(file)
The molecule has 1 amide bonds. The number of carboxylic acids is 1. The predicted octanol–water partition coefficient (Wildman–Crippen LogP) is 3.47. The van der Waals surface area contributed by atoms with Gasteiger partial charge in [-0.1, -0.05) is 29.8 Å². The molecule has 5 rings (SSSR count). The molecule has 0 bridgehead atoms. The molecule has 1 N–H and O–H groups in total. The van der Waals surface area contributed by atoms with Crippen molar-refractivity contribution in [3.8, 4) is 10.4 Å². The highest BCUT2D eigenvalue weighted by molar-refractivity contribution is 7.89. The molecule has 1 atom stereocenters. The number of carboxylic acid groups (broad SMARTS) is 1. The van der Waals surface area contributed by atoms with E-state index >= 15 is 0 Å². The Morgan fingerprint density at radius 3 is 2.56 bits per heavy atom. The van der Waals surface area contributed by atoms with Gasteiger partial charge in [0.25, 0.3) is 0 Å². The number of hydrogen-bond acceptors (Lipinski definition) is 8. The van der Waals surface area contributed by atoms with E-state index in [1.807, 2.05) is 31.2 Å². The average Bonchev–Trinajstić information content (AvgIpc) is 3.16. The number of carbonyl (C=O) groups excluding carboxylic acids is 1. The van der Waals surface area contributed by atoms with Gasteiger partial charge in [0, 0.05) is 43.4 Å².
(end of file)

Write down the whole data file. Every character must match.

The molecule has 1 amide bonds. The number of carboxylic acids is 1. The predicted octanol–water partition coefficient (Wildman–Crippen LogP) is 3.47. The van der Waals surface area contributed by atoms with Gasteiger partial charge in [-0.1, -0.05) is 29.8 Å². The molecule has 5 rings (SSSR count). The molecule has 0 bridgehead atoms. The molecule has 1 N–H and O–H groups in total. The van der Waals surface area contributed by atoms with Crippen molar-refractivity contribution in [3.8, 4) is 10.4 Å². The highest BCUT2D eigenvalue weighted by molar-refractivity contribution is 7.89. The molecule has 1 atom stereocenters. The number of carboxylic acid groups (broad SMARTS) is 1. The van der Waals surface area contributed by atoms with E-state index >= 15 is 0 Å². The Morgan fingerprint density at radius 3 is 2.56 bits per heavy atom. The van der Waals surface area contributed by atoms with Gasteiger partial charge in [0.25, 0.3) is 0 Å². The number of hydrogen-bond acceptors (Lipinski definition) is 8. The van der Waals surface area contributed by atoms with E-state index in [1.807, 2.05) is 31.2 Å². The average Bonchev–Trinajstić information content (AvgIpc) is 3.16. The number of carbonyl (C=O) groups excluding carboxylic acids is 1. The van der Waals surface area contributed by atoms with Gasteiger partial charge in [0, 0.05) is 43.4 Å².